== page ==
Reply 5, posted (7 years 5 months 2 weeks 1 day 14 hours ago) and read 3288 times:

Taking pictures of F/A's could enable would be hijackers to select body doubles to actual crew members, for infiltrating the crew. I would assume the increased awareness of terrorism is the cause for such a rule. The aviation authorities has imposed much crazier rules for travellers to follow, due to terrorism. Also, for hijackers the layout of the cockpit is of crucial interest. What the common man don´t realize is, that an act of terrorism is like a military operation. Your chance of success increase if you have good intellegence during planning, a mole among your adversaries could be very useful, and there is nothing wrong with making your own map of the operations theatre. So the privacy issue for the F/A's is the minor part in this question.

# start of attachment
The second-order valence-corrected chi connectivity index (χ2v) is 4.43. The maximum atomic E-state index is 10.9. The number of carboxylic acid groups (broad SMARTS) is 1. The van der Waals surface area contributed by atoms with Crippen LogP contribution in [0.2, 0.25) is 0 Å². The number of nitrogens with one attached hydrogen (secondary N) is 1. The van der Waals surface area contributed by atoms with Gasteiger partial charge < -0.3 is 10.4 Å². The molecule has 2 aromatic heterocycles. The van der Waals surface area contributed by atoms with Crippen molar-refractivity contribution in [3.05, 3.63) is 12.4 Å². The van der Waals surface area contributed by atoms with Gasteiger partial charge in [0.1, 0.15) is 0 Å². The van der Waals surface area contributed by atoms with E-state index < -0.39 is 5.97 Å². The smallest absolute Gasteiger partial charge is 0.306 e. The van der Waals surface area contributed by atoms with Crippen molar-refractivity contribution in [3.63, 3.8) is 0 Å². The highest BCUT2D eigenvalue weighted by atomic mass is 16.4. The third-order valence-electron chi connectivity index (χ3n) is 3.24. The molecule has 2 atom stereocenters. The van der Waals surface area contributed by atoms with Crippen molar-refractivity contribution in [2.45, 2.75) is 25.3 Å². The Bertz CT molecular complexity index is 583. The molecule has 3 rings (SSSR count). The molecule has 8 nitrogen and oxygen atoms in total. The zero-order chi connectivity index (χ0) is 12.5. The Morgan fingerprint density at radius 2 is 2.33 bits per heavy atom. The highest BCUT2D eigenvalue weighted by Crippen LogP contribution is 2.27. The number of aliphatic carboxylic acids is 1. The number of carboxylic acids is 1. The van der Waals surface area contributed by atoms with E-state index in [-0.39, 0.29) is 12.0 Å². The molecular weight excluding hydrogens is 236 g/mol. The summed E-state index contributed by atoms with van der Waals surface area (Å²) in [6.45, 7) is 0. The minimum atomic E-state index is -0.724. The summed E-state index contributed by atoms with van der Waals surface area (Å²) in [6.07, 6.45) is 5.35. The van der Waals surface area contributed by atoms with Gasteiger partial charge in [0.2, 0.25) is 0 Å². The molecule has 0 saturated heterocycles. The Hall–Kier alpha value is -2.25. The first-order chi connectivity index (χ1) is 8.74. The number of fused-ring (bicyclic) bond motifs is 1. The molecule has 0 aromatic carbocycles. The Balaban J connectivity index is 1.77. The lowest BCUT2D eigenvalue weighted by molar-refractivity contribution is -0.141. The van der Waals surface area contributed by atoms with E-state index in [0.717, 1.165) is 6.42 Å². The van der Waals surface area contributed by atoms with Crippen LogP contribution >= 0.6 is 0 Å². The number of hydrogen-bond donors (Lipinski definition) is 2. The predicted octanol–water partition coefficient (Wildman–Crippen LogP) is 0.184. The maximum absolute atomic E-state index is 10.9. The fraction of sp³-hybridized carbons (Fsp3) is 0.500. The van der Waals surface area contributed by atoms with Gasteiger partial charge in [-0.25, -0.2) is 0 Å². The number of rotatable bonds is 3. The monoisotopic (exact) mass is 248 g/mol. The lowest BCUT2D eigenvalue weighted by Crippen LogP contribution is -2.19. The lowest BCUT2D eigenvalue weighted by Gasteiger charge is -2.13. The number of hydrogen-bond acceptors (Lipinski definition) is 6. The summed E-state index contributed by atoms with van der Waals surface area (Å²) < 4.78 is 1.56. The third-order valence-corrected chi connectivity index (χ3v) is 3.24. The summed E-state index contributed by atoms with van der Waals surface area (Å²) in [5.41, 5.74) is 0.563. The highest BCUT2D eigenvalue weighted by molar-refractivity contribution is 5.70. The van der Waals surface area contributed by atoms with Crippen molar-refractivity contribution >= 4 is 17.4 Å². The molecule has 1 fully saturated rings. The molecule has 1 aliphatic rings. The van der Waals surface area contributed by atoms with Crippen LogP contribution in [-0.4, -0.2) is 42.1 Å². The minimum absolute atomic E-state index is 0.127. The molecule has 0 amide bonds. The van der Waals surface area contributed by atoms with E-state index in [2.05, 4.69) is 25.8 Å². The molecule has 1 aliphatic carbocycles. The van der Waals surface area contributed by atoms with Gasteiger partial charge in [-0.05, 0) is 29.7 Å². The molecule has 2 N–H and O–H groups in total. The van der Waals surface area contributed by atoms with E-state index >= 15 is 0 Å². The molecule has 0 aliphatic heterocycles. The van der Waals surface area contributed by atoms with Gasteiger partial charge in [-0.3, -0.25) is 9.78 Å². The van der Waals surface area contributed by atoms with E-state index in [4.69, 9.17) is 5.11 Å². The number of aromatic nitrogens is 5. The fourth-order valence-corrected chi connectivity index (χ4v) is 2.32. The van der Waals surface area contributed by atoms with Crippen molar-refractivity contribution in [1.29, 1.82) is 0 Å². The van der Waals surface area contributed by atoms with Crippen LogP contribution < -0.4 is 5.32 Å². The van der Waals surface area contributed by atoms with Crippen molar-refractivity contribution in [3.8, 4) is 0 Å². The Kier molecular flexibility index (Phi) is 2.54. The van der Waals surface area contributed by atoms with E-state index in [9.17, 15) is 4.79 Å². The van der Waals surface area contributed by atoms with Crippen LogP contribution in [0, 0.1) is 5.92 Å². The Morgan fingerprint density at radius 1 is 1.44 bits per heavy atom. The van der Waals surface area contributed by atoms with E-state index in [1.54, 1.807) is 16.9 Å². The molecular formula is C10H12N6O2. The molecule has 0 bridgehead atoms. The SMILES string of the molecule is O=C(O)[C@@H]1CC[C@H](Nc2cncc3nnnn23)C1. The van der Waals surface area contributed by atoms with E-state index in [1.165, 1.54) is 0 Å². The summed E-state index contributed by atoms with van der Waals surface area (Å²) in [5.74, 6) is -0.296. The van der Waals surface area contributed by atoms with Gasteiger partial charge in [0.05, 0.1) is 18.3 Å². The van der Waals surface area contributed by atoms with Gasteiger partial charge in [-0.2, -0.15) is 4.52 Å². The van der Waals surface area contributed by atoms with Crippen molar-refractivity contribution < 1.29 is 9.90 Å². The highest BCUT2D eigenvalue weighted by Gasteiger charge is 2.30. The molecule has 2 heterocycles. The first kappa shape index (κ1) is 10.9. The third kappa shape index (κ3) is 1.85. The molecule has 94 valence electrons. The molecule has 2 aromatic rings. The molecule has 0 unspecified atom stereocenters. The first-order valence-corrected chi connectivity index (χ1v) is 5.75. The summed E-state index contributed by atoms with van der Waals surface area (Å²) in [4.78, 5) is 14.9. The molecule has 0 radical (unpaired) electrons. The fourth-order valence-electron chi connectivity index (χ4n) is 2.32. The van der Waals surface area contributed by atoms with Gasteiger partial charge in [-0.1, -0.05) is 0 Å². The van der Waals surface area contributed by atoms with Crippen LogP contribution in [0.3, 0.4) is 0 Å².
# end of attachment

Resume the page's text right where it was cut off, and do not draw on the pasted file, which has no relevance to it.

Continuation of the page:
How can anyone not fly, when we live at a time when we can fly?
User currently offlineDeltaGator From United States of America, joined Sep 2005, 6341 posts, RR: 13
Reply 6, posted (7 years 5 months 2 weeks 1 day 14 hours ago) and read 3285 times:

Quoting Icaro (Thread starter):
I feel that it shouldn't be because when I'm at work I expect some kind of privacy

Then I suggest you get a different job that doesn't require you to be in the public view. If you want privacy on the job perhaps you need to become a cubicle jockey.

Quoting Deskflier (Reply 5):